For the past 20 years, Azerbaijan and Armenia have been disputing the sovereignity of the Nagorno-Karabakh region — an area that, thanks to Soviet history, is geographically part of Azerbaijan, but features a majority ethnic Armenian population.
The two countries waged a brutal war over the disputed region in 1988 where 20,000 to 30,000 people died, and in 1992 the OPEC Minsk group was set up to broke peace between the two countries.
Recently, things haven’t been going too smoothly.
One big factor in that is the case of Ramil Safarov, an Azerbaijani soldier who, while taking part in a NATO-sponsored English class in Hungary, crept into a dorm-room and used an axe to kill an Armenian soldier. Safarov spent 8 years in jail in Hungary, before returning home earlier this year. To Armenia’s disappointment and anger, Safarov, a convicted axe-murderer, was given a hero’s welcome.
Hungary had assumed Safarov would serve at least 25 years, the New York Times reports. Instead, he received “a pardon, a new apartment, eight years of back pay, a promotion to the rank of major and the status of a national hero”.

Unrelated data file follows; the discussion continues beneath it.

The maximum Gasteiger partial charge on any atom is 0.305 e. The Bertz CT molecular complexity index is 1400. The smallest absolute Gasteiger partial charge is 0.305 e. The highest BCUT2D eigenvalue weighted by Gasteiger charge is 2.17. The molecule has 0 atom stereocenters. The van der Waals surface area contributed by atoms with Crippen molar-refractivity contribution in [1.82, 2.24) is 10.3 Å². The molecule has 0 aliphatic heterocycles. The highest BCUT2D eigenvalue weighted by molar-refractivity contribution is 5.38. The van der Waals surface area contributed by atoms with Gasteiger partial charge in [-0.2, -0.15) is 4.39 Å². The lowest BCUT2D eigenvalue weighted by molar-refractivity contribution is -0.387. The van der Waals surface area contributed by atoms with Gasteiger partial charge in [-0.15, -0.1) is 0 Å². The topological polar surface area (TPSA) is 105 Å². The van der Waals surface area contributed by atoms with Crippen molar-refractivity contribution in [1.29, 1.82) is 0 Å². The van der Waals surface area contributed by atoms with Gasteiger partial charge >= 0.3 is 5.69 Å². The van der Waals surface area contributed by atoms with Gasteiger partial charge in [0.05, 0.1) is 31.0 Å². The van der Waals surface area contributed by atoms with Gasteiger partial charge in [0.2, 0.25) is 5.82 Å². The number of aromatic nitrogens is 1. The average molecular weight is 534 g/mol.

Last week Al Jazeera’s Sarah Kendzior reported that Safarov had become a “Facebook hero”, with over 59,000 “likes” on his fanpage. The page that Kendzior refers to appears to have been deleted, but a new one has sprung up — and has over 32,000 likes.
The Safarov affair has heightened tensions between the groups, and a number of analysts now believe that a cross-border skirmish — like the one that killed 9 people in June — could lead to a broader conflict between the two states. Reuters today released a big article on the potential for war between the nations, concluding that Armenia does not have the firepower of oil-rich Azerbaijan, but has pledged to wage an “asymmetrical” war, with air strikes and mass destruction.
Crucially, Reuters reports, both countries are in collective security agreements with military giants — Azerbaijan with Turkey, and Armenia with Russia. Oil companies that rely on Azerbaijani pipelines would also have a lot to lose from the war.
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